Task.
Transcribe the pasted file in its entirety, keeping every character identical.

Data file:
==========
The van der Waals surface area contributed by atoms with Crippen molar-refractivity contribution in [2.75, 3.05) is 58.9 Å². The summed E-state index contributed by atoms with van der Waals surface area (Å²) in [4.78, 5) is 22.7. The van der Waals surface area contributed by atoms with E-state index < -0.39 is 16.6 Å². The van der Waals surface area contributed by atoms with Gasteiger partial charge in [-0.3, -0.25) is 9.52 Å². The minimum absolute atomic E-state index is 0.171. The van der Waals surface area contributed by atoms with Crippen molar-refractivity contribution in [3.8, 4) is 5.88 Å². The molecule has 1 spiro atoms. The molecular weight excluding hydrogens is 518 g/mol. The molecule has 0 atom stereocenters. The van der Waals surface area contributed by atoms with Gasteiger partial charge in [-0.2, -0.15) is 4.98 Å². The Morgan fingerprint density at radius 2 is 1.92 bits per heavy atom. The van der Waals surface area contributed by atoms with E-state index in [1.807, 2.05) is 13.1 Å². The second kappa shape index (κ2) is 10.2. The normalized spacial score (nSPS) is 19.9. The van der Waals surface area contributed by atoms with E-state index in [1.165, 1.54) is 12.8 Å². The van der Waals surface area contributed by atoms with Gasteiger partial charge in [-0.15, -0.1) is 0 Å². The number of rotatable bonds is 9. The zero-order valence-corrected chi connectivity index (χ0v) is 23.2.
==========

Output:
The van der Waals surface area contributed by atoms with Crippen molar-refractivity contribution in [2.75, 3.05) is 58.9 Å². The summed E-state index contributed by atoms with van der Waals surface area (Å²) in [4.78, 5) is 22.7. The van der Waals surface area contributed by atoms with E-state index < -0.39 is 16.6 Å². The van der Waals surface area contributed by atoms with Gasteiger partial charge in [-0.3, -0.25) is 9.52 Å². The minimum absolute atomic E-state index is 0.171. The van der Waals surface area contributed by atoms with Crippen molar-refractivity contribution in [3.8, 4) is 5.88 Å². The molecule has 1 spiro atoms. The molecular weight excluding hydrogens is 518 g/mol. The molecule has 0 atom stereocenters. The van der Waals surface area contributed by atoms with Gasteiger partial charge in [-0.2, -0.15) is 4.98 Å². The Morgan fingerprint density at radius 2 is 1.92 bits per heavy atom. The van der Waals surface area contributed by atoms with E-state index in [1.807, 2.05) is 13.1 Å². The second kappa shape index (κ2) is 10.2. The normalized spacial score (nSPS) is 19.9. The van der Waals surface area contributed by atoms with E-state index in [1.165, 1.54) is 12.8 Å². The van der Waals surface area contributed by atoms with Gasteiger partial charge in [-0.15, -0.1) is 0 Å². The number of rotatable bonds is 9. The zero-order valence-corrected chi connectivity index (χ0v) is 23.2.